Imaging software speeds eye procedures

Certain eye disorders, such as diabetic retinopathy, affect the retinal circulation. Tests using fluorescein dye and fundus cameras can photograph the structures in the back of the eye and are useful in finding leakage or damage to the blood vessels that nourish the retina.

Oct 1st, 2000
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Certain eye disorders, such as diabetic retinopathy, affect the retinal circulation. Tests using fluorescein dye and fundus cameras can photograph the structures in the back of the eye and are useful in finding leakage or damage to the blood vessels that nourish the retina.

In tests, a colored dye is injected into a vein in the arm of the patient. The dye travels through the circulatory system and reaches the vessels in the retina and those of a deeper tissue layer called the choroid. After the dye has passed through the blood vessels to the eye, any vascular lesions become visible.


Ophthalmological image can enhance images taken with fundus cameras and can be filtered with differential contrast enhancement to highlight blood vessels within the eye.
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To diagnose eye-related diseases with certainty, the dye's departure from the eye's blood vessels must be documented in a series of images. Today's fundus cameras such as the PC-controlled FF-450 from Carl Zeiss Optical (Chester, VA) can simultaneously accommodate two 35-mm cameras and a video CCD camera or one 35-mm camera and up to three video or digital cameras.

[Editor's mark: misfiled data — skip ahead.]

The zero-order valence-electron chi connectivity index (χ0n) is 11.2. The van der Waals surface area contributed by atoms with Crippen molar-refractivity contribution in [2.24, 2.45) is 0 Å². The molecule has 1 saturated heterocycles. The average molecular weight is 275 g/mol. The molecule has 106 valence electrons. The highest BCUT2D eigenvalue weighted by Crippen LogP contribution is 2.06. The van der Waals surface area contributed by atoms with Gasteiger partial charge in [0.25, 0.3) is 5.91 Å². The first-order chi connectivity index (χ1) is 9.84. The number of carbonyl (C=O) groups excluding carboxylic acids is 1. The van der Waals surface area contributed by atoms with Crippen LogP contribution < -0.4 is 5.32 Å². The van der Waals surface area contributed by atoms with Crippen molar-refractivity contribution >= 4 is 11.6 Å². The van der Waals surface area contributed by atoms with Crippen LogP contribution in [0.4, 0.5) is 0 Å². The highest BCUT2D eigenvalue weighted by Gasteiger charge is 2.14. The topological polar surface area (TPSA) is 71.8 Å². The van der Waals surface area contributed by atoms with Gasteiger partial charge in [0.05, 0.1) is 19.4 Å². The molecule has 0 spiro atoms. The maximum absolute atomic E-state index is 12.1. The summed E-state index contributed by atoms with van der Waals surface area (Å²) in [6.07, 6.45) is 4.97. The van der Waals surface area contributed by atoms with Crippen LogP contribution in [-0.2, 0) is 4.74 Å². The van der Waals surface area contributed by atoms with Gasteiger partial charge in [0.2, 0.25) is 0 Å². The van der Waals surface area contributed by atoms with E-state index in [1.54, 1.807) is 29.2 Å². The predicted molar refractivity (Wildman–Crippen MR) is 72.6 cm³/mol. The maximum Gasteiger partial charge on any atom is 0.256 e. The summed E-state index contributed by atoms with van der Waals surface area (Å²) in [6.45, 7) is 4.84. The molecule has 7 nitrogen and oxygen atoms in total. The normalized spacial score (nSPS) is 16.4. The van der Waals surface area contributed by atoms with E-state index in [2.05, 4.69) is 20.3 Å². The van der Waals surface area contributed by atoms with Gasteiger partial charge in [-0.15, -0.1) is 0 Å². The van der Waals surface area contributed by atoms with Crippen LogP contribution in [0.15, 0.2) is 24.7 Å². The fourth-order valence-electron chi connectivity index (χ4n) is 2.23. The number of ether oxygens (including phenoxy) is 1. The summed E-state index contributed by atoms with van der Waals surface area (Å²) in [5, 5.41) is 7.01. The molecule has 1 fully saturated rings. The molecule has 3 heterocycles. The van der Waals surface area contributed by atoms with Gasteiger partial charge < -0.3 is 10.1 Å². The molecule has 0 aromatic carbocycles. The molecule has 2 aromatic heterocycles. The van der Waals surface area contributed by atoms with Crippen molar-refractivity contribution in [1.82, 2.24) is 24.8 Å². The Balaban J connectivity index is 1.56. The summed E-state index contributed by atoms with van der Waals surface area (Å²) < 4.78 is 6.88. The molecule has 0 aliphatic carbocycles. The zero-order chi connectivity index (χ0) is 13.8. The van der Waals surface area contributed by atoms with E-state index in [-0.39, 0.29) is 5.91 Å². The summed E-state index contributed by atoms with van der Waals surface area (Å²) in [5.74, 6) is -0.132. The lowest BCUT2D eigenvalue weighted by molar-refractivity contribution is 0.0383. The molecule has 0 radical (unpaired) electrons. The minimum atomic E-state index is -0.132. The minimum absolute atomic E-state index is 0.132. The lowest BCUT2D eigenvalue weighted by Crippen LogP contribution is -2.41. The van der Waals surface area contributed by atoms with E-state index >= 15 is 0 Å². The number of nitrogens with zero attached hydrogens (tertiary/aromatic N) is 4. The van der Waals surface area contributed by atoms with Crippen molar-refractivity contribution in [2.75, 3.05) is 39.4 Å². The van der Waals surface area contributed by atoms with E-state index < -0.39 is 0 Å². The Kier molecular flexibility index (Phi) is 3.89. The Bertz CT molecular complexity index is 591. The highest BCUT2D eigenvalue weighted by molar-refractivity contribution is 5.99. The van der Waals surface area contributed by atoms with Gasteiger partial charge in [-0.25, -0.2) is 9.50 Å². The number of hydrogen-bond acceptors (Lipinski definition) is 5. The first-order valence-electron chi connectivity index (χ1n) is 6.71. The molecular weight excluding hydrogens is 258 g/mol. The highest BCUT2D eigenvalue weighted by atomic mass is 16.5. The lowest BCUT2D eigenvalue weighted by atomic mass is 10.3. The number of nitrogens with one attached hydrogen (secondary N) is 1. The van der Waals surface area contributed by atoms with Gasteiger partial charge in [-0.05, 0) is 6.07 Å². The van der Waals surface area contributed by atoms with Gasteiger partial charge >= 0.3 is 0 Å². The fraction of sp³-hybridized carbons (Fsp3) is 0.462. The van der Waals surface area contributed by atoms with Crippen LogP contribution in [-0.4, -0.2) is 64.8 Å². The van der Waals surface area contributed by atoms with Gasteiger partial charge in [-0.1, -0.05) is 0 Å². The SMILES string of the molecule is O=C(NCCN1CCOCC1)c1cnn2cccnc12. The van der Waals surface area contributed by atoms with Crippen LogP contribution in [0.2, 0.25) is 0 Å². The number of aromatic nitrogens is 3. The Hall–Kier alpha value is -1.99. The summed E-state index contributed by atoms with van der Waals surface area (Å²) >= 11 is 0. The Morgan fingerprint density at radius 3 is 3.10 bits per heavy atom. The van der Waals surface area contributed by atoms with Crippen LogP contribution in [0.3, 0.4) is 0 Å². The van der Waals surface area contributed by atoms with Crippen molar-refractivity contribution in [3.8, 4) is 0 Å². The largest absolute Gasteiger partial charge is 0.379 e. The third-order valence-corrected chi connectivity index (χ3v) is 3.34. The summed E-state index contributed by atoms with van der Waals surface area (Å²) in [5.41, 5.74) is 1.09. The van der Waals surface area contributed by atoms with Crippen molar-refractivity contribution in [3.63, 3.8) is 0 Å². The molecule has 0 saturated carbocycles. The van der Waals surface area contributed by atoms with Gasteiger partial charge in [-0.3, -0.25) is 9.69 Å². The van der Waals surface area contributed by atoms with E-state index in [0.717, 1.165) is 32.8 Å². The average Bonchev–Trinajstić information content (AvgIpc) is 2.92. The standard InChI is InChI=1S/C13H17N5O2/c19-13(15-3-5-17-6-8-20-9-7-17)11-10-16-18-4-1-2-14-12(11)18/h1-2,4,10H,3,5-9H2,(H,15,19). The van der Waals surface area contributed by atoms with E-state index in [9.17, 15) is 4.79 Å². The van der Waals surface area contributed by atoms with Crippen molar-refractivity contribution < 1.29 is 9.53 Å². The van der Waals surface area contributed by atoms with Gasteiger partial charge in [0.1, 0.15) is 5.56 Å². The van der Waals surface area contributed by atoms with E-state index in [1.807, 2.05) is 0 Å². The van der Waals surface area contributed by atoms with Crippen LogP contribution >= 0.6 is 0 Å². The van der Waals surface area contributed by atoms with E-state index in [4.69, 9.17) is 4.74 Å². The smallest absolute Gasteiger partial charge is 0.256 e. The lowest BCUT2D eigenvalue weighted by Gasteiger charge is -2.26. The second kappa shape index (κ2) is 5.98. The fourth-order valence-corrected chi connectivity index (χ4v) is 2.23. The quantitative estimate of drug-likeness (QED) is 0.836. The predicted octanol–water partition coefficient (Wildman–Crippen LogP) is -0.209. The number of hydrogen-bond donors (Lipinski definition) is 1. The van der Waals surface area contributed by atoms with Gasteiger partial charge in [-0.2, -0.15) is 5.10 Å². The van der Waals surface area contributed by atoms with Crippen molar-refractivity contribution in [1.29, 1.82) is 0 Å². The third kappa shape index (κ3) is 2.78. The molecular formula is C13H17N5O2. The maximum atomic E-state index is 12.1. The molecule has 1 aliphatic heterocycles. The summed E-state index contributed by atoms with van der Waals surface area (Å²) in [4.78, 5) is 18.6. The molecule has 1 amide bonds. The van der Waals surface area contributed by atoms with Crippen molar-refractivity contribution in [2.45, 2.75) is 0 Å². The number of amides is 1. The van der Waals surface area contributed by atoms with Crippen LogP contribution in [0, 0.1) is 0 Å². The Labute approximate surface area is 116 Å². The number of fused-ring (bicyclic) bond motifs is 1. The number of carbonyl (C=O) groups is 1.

For fluorescence angiography to be performed properly, flash lighting must be used to obtain the fluorescence needed from the fluorescein dye. Using analySIS software from Soft Imaging System (Lakewood, CO) in conjunction with a flash-control interface from PSI Pawlowski Medizintechnik (Jena, Germany), cameras such as the FF-450 can accelerate many aspects of eye examination.

To automate this procedure, both analog and digital images from the fundus camera are transferred to the system's host PC using a Soft Imaging Systems GrabBit frame grabber. After images appear on-screen, they can be archived along with patient data. AnalySIS software controls the acquisition sequence, beginning with the swiveling into position of the excitation filter, flash ignition, image acquisition and display. As soon as the flash is charged, the next acquisition is made.

Images in a series are given the same name, supplemented by a sequential number. Each image can be saved in the database immediately after acquisition or upon completion of the whole exam. This is advantageous if the user wishes to insert only select images into the database, or if image optimization via focus or differential contrast enhancement filters are necessary.

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